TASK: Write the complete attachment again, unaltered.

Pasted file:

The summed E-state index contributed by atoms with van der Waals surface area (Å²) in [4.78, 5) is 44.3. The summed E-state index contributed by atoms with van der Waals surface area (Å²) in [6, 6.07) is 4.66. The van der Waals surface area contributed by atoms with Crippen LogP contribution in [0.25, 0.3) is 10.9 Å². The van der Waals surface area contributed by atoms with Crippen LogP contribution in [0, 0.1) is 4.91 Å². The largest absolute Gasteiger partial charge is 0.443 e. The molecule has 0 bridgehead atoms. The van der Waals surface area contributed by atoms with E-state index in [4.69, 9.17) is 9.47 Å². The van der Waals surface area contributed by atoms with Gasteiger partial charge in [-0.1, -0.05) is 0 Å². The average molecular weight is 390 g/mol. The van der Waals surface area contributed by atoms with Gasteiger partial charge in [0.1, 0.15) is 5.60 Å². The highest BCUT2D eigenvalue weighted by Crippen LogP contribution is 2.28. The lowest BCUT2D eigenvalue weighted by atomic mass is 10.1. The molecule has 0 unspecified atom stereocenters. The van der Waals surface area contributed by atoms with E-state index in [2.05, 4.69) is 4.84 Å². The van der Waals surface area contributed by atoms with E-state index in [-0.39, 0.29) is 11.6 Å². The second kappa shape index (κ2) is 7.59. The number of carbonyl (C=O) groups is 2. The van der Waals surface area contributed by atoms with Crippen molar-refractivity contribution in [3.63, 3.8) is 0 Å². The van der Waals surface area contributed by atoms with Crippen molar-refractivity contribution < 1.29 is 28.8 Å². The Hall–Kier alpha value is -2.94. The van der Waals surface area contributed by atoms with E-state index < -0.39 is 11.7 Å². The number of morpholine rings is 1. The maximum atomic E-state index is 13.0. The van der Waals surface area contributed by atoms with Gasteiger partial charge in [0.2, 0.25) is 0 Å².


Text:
The summed E-state index contributed by atoms with van der Waals surface area (Å²) in [4.78, 5) is 44.3. The summed E-state index contributed by atoms with van der Waals surface area (Å²) in [6, 6.07) is 4.66. The van der Waals surface area contributed by atoms with Crippen LogP contribution in [0.25, 0.3) is 10.9 Å². The van der Waals surface area contributed by atoms with Crippen LogP contribution in [0, 0.1) is 4.91 Å². The largest absolute Gasteiger partial charge is 0.443 e. The molecule has 0 bridgehead atoms. The van der Waals surface area contributed by atoms with E-state index in [4.69, 9.17) is 9.47 Å². The van der Waals surface area contributed by atoms with Gasteiger partial charge in [-0.1, -0.05) is 0 Å². The average molecular weight is 390 g/mol. The van der Waals surface area contributed by atoms with Gasteiger partial charge in [0.1, 0.15) is 5.60 Å². The highest BCUT2D eigenvalue weighted by Crippen LogP contribution is 2.28. The lowest BCUT2D eigenvalue weighted by atomic mass is 10.1. The molecule has 0 unspecified atom stereocenters. The van der Waals surface area contributed by atoms with E-state index in [2.05, 4.69) is 4.84 Å². The van der Waals surface area contributed by atoms with E-state index in [-0.39, 0.29) is 11.6 Å². The second kappa shape index (κ2) is 7.59. The number of carbonyl (C=O) groups is 2. The van der Waals surface area contributed by atoms with Crippen molar-refractivity contribution in [3.63, 3.8) is 0 Å². The van der Waals surface area contributed by atoms with Crippen molar-refractivity contribution < 1.29 is 28.8 Å². The Hall–Kier alpha value is -2.94. The van der Waals surface area contributed by atoms with E-state index < -0.39 is 11.7 Å². The number of morpholine rings is 1. The maximum atomic E-state index is 13.0. The van der Waals surface area contributed by atoms with Gasteiger partial charge in [0.2, 0.25) is 0 Å².